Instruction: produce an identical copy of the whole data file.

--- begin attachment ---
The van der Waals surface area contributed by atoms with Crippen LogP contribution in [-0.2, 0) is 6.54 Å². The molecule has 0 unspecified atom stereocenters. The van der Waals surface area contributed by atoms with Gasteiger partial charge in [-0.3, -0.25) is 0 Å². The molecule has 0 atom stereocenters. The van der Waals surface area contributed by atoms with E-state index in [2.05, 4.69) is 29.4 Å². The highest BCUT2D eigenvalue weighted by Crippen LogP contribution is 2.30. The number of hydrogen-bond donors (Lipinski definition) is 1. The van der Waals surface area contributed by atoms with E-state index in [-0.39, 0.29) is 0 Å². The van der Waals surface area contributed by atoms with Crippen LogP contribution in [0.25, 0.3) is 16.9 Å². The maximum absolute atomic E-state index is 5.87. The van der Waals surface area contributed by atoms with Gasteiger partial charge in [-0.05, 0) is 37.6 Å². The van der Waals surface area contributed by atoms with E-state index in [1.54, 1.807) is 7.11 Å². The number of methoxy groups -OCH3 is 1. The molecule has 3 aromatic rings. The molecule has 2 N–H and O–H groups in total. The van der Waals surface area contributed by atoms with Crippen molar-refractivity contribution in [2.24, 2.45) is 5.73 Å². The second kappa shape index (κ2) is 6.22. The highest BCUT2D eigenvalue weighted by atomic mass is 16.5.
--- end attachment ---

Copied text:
The van der Waals surface area contributed by atoms with Crippen LogP contribution in [-0.2, 0) is 6.54 Å². The molecule has 0 unspecified atom stereocenters. The van der Waals surface area contributed by atoms with Gasteiger partial charge in [-0.3, -0.25) is 0 Å². The molecule has 0 atom stereocenters. The van der Waals surface area contributed by atoms with E-state index in [2.05, 4.69) is 29.4 Å². The highest BCUT2D eigenvalue weighted by Crippen LogP contribution is 2.30. The number of hydrogen-bond donors (Lipinski definition) is 1. The van der Waals surface area contributed by atoms with E-state index in [-0.39, 0.29) is 0 Å². The van der Waals surface area contributed by atoms with Crippen LogP contribution in [0.25, 0.3) is 16.9 Å². The maximum absolute atomic E-state index is 5.87. The van der Waals surface area contributed by atoms with Gasteiger partial charge in [-0.05, 0) is 37.6 Å². The van der Waals surface area contributed by atoms with E-state index in [1.54, 1.807) is 7.11 Å². The number of methoxy groups -OCH3 is 1. The molecule has 3 aromatic rings. The molecule has 2 N–H and O–H groups in total. The van der Waals surface area contributed by atoms with Crippen molar-refractivity contribution in [2.24, 2.45) is 5.73 Å². The second kappa shape index (κ2) is 6.22. The highest BCUT2D eigenvalue weighted by atomic mass is 16.5.